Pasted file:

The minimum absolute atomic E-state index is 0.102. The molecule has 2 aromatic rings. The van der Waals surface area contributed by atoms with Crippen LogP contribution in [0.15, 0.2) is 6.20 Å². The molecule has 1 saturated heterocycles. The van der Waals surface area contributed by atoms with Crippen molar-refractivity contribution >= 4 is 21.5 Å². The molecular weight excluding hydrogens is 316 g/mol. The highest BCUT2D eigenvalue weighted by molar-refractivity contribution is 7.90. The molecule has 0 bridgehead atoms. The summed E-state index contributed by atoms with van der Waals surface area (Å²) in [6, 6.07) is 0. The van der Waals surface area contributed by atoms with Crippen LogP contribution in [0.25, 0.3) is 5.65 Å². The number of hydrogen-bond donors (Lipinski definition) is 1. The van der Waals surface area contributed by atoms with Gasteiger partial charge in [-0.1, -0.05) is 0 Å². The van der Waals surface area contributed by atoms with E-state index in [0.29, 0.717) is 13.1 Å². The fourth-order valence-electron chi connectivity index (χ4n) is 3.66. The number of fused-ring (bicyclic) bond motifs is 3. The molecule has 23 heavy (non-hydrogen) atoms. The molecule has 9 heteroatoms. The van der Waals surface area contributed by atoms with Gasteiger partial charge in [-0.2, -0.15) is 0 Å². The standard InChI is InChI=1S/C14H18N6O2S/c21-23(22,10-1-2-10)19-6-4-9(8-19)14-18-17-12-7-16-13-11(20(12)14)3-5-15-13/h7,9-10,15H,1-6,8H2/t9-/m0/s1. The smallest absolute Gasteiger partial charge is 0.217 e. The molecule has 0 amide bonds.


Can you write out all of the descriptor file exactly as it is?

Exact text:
The minimum absolute atomic E-state index is 0.102. The molecule has 2 aromatic rings. The van der Waals surface area contributed by atoms with Crippen LogP contribution in [0.15, 0.2) is 6.20 Å². The molecule has 1 saturated heterocycles. The van der Waals surface area contributed by atoms with Crippen molar-refractivity contribution >= 4 is 21.5 Å². The molecular weight excluding hydrogens is 316 g/mol. The highest BCUT2D eigenvalue weighted by molar-refractivity contribution is 7.90. The molecule has 0 bridgehead atoms. The summed E-state index contributed by atoms with van der Waals surface area (Å²) in [6, 6.07) is 0. The van der Waals surface area contributed by atoms with Crippen LogP contribution in [0.25, 0.3) is 5.65 Å². The number of hydrogen-bond donors (Lipinski definition) is 1. The van der Waals surface area contributed by atoms with Gasteiger partial charge in [-0.1, -0.05) is 0 Å². The van der Waals surface area contributed by atoms with E-state index in [0.29, 0.717) is 13.1 Å². The fourth-order valence-electron chi connectivity index (χ4n) is 3.66. The number of fused-ring (bicyclic) bond motifs is 3. The molecule has 23 heavy (non-hydrogen) atoms. The molecule has 9 heteroatoms. The van der Waals surface area contributed by atoms with Gasteiger partial charge in [-0.2, -0.15) is 0 Å². The standard InChI is InChI=1S/C14H18N6O2S/c21-23(22,10-1-2-10)19-6-4-9(8-19)14-18-17-12-7-16-13-11(20(12)14)3-5-15-13/h7,9-10,15H,1-6,8H2/t9-/m0/s1. The smallest absolute Gasteiger partial charge is 0.217 e. The molecule has 0 amide bonds.